Only 1% of companies are effectively tackling deforestation

New CDP report finds $53.1bn of risks from deforestation across 553 companies


Natasha Turner

Despite greater data disclosure as a result of investor and customer demand, only 1% of companies are demonstrating best practice when it comes to deforestation, a new CDP report has found, despite more than $50bn of risks.

A report titled The collective effort to end deforestation looked at 553 companies across seven commodities – a 27% increase in companies disclosing forests impact data from 2020. But it found a total $53.1bn of risks from deforestation, with companies estimating it would cost a fraction of that – $6.6bn to address these.

It also found just four companies to be showing best practice: Essity, L’Oréal, Mars and TETRA PAK.

Magnus Groth, CEO and president of Essity said: “As a global hygiene and health company providing products and services to hundreds of millions of people every day, Essity has a responsibility to contribute to a positive change in the fight against forest degradation and deforestation.

“We are committed to sourcing fresh wood-based fibre originating from responsibly managed and certified forests and will continue to work together with both suppliers and customers to reduce our environmental impact”.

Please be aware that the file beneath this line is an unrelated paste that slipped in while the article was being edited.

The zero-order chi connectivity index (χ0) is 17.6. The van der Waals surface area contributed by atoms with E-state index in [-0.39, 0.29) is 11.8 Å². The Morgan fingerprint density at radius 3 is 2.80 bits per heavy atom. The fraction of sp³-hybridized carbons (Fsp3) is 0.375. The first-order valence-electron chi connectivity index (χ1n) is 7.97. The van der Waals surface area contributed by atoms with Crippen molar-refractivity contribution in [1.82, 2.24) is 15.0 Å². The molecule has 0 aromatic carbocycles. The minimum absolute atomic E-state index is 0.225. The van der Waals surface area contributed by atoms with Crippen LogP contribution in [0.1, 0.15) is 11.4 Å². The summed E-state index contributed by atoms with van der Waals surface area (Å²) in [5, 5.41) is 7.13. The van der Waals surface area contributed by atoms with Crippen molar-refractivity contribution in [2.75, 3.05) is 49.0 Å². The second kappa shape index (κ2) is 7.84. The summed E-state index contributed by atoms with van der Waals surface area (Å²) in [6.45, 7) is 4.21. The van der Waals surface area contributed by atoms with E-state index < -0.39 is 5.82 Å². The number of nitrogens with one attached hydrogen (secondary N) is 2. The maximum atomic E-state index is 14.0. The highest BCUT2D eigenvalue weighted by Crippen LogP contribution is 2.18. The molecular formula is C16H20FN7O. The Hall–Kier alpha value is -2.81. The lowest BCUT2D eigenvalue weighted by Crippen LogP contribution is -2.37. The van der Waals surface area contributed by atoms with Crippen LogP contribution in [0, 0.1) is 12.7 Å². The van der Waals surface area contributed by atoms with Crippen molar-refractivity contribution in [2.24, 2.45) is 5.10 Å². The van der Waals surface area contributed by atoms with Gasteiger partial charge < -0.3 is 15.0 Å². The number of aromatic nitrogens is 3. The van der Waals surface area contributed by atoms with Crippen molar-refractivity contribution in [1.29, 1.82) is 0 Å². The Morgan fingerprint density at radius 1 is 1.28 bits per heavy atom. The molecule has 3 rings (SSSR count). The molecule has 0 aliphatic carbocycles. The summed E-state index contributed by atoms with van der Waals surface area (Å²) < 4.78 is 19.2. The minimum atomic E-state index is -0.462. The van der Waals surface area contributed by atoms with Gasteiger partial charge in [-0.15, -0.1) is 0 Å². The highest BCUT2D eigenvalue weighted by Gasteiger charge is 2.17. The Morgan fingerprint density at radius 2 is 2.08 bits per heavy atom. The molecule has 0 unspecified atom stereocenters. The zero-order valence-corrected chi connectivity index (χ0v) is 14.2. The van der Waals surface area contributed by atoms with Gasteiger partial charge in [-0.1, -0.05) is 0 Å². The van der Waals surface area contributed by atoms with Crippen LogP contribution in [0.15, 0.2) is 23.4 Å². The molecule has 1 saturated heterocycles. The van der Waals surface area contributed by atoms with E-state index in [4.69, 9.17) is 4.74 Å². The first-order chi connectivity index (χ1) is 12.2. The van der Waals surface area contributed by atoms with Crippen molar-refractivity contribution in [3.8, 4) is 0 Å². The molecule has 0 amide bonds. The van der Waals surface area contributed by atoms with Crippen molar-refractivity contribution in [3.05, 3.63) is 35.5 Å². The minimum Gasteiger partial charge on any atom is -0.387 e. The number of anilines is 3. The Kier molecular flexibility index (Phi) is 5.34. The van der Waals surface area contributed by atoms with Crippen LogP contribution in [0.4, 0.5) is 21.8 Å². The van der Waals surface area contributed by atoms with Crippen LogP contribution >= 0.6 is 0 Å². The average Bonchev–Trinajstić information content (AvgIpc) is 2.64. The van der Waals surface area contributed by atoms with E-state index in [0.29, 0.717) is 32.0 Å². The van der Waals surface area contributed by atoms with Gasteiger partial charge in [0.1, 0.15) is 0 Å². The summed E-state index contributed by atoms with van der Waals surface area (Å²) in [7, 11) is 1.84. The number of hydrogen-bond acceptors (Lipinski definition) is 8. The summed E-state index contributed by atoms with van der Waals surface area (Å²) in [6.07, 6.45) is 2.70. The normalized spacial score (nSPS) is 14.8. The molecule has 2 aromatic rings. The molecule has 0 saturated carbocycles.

See also: – Forestry firms, funds and projects for International Day of Forests

The report assessed companies against 15 key performance indicators including board level oversight; setting a robust public policy on no-deforestation; ambitious targets; a robust system to control, monitor and verify compliance with related policies; and engaging suppliers on sustainable production methods.

Overall action is too low, but 93% of companies analysed are now taking at least one industry-accepted measure to protect forests, such as having board-level oversight of forest-related issues by key decision-makers. CDP said this is welcome but not enough to end deforestation.

Sareh Forouzesh, associate director of forests at CDP said: “We’ve lost 10 million hectares of forest every year since 2015. The destruction of the world’s vital forests poses huge risks to the climate, nature, the economy, and also increases the risk of future pandemics, as human activity encroaches on wildlife habitats and comes into contact with zoonotic viruses. The risks are great, but there is a solid business case for companies sourcing commodities sustainably and taking steps to protect forests. A handful of companies are leading the way – now we need all their peers to follow.” 

Latest Stories